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  #16 (permalink)  
Old 11-25-2010, 08:28 PM
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Gang it looks like I will be able to use a rod about 35" long. If I go outside the frame like Brian it would be even longer. Great idea Brian. I'm going to go ahead and make my rod end mounts and wait until I get the frame loaded at ride height before I weld it all up.

I love this forum. Thanks again all!

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  #17 (permalink)  
Old 11-26-2010, 06:10 AM
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The higher the Panhard, the looser the car will be in a corner. This is one of the ways the roundy-round boys adjust the handling. They raise or lower the chassis end of the Panhard. Note that this takes it away from the horizontal. In other words, it's not absolutely necessary that it be horizontal. While I don't think it's the way to go, some circle track racers (particularly, dirt track) deliberately use an offset (usually to the right), short, angled Panhard.
http://www.racetec.cc/shope
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  #18 (permalink)  
Old 11-26-2010, 09:34 AM
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We are talking about a street car here. On the street, the longest, most level pivot points provides for the least amount of sideways movement of the body on the rear end.

I am by no means a chassis engineer but mounting the pivot point high on the body (mounted on the left) would make sense on a circle track car in that when the rear end goes up it would push the body to the left bringing the center of gravity IN on the corner.

But notice that if you took a right hand corner it would do just the OPPOSITE!

So what is good on a left hand turning circle track racer isn't always what would be good on a car that makes both left and right turns.

Brian
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Old 11-26-2010, 09:52 AM
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I will stick with what I have been doing for a while now.. Work's great for me.. And I don't build circle track cars.. Many high name people still build street cars the way I do.. And they have been doing it way longer then me... And they didn't change how they do it.. I will also do what works...Thats whats good about the USA,, You can do it anyway ''you'' Like.. Like I said before.. If your ''not'' Building a road course car... It's no big deal !!!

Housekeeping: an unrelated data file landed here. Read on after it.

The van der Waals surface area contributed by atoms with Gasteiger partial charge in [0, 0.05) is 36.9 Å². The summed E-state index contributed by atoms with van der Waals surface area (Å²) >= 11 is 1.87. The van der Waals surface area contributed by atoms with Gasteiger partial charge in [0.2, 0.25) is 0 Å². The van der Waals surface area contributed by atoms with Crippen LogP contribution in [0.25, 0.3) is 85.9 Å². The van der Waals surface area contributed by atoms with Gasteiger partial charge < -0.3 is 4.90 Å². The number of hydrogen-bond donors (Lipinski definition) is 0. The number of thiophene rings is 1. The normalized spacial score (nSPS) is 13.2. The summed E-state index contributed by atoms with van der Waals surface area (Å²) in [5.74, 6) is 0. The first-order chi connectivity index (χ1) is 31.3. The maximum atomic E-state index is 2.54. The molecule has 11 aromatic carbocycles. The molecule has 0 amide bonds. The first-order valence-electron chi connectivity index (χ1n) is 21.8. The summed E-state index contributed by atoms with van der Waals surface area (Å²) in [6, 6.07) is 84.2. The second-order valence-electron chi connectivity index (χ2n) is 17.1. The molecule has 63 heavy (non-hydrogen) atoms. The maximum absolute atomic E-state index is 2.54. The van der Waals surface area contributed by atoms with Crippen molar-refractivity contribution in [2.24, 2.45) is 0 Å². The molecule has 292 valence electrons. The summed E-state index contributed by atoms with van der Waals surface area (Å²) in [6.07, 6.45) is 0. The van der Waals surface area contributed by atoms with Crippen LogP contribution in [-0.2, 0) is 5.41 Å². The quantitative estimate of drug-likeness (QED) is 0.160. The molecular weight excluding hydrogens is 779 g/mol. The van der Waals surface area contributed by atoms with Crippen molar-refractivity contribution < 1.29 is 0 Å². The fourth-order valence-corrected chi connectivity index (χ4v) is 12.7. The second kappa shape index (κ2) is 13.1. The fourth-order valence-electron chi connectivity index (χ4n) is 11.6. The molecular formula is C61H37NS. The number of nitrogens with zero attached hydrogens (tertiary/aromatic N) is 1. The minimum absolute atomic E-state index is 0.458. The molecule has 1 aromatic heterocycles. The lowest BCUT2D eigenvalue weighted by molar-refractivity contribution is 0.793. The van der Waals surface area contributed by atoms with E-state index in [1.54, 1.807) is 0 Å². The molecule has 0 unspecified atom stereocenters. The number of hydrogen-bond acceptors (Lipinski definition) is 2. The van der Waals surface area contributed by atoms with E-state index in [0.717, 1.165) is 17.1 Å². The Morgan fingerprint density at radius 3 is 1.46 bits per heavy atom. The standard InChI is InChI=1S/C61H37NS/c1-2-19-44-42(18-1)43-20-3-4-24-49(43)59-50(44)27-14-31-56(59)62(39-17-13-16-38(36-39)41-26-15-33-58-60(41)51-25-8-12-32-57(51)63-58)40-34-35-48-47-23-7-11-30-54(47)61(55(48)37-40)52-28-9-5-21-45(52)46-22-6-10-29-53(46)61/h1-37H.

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  #20 (permalink)  
Old 11-26-2010, 10:04 AM
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Like all things though, the gray area can by huge, or it can be very small and not knowing and understanding this can get you into trouble. You know the old saying "You know what you know", "You know what you don't know" and "You don't know what you don't know". The last one is dangerous!

If you are building that car and you understand how it works you know it will work on THIS particular car as well. But if someone is building a car and doesn't fully understand the geometry they could create a problem with one small thing like the height of the mounting. Say for instance you have a car with very little clearance between the tire and the fender, or the tire and the wheelhouse, a quarter of an inch of lateral movement could be a TON and having the bars pivot points near perfectly level and a long bar could make the difference from the tire hitting or not hitting.

The more the guy understands about the geometry the better.

Brian
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Old 11-26-2010, 10:10 AM
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Man !!! Y'all talk like your rearend moves 10'' are more.. The main thing to keep in mine here is ''LEVEL'' !!! and long as you can.. (And I sure don't mean the whole length of the rear end) I really don't need to say anymore here..
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  #22 (permalink)  
Old 11-26-2010, 03:37 PM
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I have driven pro-street cars with short panhards and was not happy with the feel of the axle shifting laterally when going over bumps. Kinda feels like an old Cadillac with underinflated radial tires. Increasing the length of the panhard (nearly caliper to caliper or backing plate to backing plate), leveling it and moving it down to approximately the axle centerline made a huge difference in how the cars tracked (I have converted several). It even helped the cars track better when driving on the freeway when there are ruts in the lanes. I feel that it is worth the extra time and effort to make them this way.